I must admit that I am glad neither Mr R Mill Irving (Letters, 6 July) nor SNP MP Angus Robertson (Letters, 5 July) will ever be in charge of defence of a separate Scotland, as neither seems to have the faintest idea about what defence means.
Despite a recent denial contained in these pages, 51 per cent of Scots backed renewal of Trident in a survey in May, because most people realise that our defence relies upon having a “big stick” – and they don’t come bigger – which, with unstable nuclear powers like Pakistan and North Korea around, necessitates such a deterrent, despite Mary McCabe’s wishful thinking (Letters, 9 July).
However, lest Messrs Mill Irving and Robertson still insist that any sort of joined-up policy on the defence of these islands is not necessary, allow me to agree with the perspicacious letter from Alexander McKay (8 July) regarding where a threat may come from.
Historically, wars often occur when the future looked set fair only a few years before. Internal political turmoil often results in external wars, as during the French revolution (within three years) and after the Nazis came to power in 1933, within six.
Recent wars in the Balkans are a case in point. Protests that “Europe” somehow guarantees our freedoms, as R Mill Irving maintains, are ridiculous.
If anything, Nato does and membership requires acceptance of its nuclear capacity, which the SNP will not give, therefore it would not be allowed to join.
Equally, defence assets have to be where they are most effective. That does not mean that they must be based in Scotland, as the SNP stridently and mistakenly insists. Threats can come from all over the world and, as we are all aware, increasingly, that includes the internet.
Defence is a global matter and disappearing into our own Caledonian shell is hardly going to help protect us.
Andrew HN Gray
Alexander McKay (Letters, 8 July) is somewhat wide of the mark if he believes our nuclear deterrent has kept us safe for decades. Despite Britain having a submarine continuously at sea, the IRA has fought a vicious running battle since 1969 involving British forces.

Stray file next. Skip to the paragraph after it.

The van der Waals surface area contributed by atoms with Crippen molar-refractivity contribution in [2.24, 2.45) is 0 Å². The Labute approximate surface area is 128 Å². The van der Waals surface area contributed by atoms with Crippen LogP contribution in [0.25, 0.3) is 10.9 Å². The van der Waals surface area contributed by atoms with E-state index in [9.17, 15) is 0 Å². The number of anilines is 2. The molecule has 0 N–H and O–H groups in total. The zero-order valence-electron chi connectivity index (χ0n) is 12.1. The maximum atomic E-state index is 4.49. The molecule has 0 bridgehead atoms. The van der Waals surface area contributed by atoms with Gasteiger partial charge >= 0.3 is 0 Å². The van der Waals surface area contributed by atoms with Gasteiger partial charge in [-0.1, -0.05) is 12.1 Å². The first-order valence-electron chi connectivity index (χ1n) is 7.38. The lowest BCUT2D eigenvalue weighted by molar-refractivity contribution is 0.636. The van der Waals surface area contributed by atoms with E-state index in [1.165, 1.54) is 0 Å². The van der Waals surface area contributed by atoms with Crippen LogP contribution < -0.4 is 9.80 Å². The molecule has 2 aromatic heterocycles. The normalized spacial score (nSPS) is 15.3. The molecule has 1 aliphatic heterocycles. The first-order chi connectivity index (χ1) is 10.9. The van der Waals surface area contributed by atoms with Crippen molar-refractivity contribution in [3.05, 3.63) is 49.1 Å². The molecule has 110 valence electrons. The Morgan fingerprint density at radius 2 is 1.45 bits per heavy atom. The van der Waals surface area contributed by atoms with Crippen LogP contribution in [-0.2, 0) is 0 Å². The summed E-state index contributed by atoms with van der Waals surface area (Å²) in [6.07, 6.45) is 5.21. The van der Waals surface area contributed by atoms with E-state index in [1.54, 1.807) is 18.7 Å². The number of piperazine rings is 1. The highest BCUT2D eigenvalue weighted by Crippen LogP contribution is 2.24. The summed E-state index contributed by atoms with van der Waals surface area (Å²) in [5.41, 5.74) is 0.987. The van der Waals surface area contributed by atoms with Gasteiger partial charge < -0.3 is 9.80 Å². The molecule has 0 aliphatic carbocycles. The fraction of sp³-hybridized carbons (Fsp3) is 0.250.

Terrorists brought down a plane over Lockerbie, 7/7 brought London to a standstill and two terrorists attacked Glasgow Airport. The nuclear deterrent had one purpose: to provide a stand-off with the Warsaw Pact. Russia did not want to be invaded ever again and surrounded herself with buffer states.
The nuclear deterrent was designed as a weapon of retaliation should they attack but its use would have been after the 10,000-plus Warsaw Pact aircraft had overcome our Lightning interceptor aircraft whose state of readiness rarely meant we had more than 100 aircraft available to defend the homeland. There are two problems with our nuclear deterrent.
First, the countries Mr McKay mentions are unlikely to attack directly. It is much easier to mount attacks by proxy rather than to be internationally condemned by a direct attack. And at what level do you use nuclear retaliation? If a dirty bomb was set off in Britain how would we be able to detect the home country?
It is likely it would be vehicle-borne rather than a missile or aircraft-delivered weapon. We still do not know who was behind Lockerbie or which countries if any were involved in 9/11 and 7/7.
Secondly, any use of such a weapon would possibly see our political leaders being invited to the Hague on criminal charges.
Socially we have moved from the mindset where total destruction of civilian cities is acceptable. The world has moved on and while despots like Hitler still exist there are now other ways of dealing with them.
The real enemies are terrorist fundamentalists with a skewed view of society. They can only be countered by intelligence gathering. The world has moved on and since 1990 the nuclear deterrent has had no real enemy.
Now we would be much better spending on alleviating the real threats. One thing is clear and that is that Westminster’s present policy of interfering in other countries is counter-productive, increasing the risk of terrorism here. At least the Scottish Government realises this and is following the policy of the nearly 200 countries which do not see the need for excessive spending on pointless nuclear weapons.
Bruce D Skivington
Gairloch, Wester Ross